Exploring Sine Functions


Erin Mueller



Given the following function; y=a(sin(bx+c)), the value of a will affect the amplitude. The value of b will change the period and the value of c will alter the position that our function starts at on the x-axis. The original sine function below begins at x=0. Changing c will either move right or left depending on whether c is positive or negative. 



Above, we can see the graph of a regular sine graph. However, watch what happens when we change certain characteristics to the sine graph. When we change the value of a in y=a(sin(x)), we will change the amplitude. The amplitude represents the maximum value for which the sine graph will reach on the y-axis before it begins to descend. The amplitude for the original sine function is 1.



The functions above represent the change in our a value. For the purple graph, our a value is 2. When the a value becomes negative, the graph is flipped about the y-axis. We can also see that the amplitude is 2 when our a value is positive 2 or negative 2. The original sine graph is blue. From this point, we can see the changes that our a value creates. Below, we can see what happens as a is increased and decreased.




When we alter the value of b in our y=a(sin(bx+c)) function, the period changes. The period of the original sine function is 2. This means that after x=2, the graph will begin to repeat itself. From the graphs below, we can observe what happens when the value of b is increased and decreased.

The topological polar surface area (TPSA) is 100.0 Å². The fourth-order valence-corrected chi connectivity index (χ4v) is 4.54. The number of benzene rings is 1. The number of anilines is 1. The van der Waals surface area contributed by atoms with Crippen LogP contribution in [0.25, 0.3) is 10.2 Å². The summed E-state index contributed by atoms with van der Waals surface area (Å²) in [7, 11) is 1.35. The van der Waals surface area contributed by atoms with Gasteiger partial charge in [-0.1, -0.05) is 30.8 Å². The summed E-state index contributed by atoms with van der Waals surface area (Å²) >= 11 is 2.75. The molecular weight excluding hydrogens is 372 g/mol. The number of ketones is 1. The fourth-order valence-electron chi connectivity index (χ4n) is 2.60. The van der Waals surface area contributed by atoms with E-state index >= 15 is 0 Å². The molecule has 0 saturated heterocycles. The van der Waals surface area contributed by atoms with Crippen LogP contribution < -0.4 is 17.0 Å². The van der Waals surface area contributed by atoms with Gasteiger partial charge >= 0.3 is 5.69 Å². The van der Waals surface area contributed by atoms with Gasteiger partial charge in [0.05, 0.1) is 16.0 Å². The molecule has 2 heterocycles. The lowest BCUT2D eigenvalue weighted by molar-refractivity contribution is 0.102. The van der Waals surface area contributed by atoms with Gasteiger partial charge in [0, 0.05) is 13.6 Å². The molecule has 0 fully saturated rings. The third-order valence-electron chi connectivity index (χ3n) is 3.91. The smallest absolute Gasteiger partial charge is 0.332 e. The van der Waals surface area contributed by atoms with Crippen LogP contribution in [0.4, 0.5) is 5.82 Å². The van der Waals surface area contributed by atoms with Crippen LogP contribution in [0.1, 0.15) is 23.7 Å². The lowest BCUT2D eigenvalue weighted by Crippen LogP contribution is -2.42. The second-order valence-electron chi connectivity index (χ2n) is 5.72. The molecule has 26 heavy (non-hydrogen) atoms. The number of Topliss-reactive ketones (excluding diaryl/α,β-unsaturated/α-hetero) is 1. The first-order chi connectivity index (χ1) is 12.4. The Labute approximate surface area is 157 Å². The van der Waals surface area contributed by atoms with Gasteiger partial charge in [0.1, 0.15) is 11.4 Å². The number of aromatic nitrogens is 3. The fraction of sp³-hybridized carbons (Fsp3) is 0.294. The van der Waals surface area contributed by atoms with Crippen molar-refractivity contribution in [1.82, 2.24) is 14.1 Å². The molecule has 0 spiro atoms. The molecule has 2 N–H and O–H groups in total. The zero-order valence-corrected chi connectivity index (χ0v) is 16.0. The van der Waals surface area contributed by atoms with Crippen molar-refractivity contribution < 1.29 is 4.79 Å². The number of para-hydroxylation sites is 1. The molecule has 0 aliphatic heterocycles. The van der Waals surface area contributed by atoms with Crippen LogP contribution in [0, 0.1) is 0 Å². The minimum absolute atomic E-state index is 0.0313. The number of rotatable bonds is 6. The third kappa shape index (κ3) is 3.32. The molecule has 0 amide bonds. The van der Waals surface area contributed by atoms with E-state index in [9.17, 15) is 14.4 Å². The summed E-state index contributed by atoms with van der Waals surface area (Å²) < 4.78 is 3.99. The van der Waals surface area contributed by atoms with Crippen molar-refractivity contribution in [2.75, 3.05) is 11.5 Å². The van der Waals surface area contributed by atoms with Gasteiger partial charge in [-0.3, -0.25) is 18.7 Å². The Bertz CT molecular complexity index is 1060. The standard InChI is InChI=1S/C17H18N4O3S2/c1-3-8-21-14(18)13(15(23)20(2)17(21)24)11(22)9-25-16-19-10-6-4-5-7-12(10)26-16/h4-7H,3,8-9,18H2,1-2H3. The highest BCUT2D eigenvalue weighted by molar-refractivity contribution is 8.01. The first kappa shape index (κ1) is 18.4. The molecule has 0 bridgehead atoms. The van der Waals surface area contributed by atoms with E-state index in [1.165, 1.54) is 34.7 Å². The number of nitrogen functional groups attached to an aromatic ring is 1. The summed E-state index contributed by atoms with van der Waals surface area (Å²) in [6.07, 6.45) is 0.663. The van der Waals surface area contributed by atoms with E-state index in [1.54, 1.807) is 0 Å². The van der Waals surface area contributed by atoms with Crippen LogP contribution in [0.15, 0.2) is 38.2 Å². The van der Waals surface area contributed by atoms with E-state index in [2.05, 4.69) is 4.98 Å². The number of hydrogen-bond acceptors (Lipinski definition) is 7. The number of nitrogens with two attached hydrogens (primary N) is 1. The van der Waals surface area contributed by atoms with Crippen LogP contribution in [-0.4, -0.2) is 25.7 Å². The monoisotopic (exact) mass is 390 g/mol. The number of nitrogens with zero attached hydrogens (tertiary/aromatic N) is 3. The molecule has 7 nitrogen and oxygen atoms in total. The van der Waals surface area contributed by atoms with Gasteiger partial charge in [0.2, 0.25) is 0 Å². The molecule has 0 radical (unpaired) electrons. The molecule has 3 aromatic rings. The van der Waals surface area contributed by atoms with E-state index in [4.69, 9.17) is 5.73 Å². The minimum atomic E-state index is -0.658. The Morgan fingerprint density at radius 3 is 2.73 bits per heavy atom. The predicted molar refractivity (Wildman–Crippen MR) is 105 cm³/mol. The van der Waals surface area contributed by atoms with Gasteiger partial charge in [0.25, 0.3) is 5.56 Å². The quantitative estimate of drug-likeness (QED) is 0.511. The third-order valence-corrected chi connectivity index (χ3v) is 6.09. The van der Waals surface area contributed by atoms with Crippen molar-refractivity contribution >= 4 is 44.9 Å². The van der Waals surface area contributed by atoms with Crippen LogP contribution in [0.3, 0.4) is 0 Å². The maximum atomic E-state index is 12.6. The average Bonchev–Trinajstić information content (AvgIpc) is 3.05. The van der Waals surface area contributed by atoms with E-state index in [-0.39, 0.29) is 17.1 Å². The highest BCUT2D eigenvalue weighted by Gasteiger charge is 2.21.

Now we know that y=sin(2x) (red graph) essentially cuts the period of the function in half. The period is now  instead of 2. Since  is approximately 3.14, this corresponds to the point in the graph (red) above at which our graph starts to repeat. From this, we can generalize that the period is equal to . The blue graph above simply represents the fact that when the value of b is negative, our function is reflected across the x-axis. From the video below, we can see the effects that "b" has on the sine function.





The c value in y=a(sin(bx+c)) represents the starting x-value for the graph. If our c value is increased, the graph will shift c units to the left. If our c value is decreased, the graph will shift c units to the right. This is shown below.



As we can see from the picture above, our purple graph represents the original sine function, y=sin(x). The red graph represents our sine function that has shifted 2 units to the left and our blue graph shows the sine function shifted 2 units to the right. From the video below, we can see the changes that occur as "c" is increased and decreased. Notice that when "c" is positive, the function moves left and when "c" is negative, the function moves right.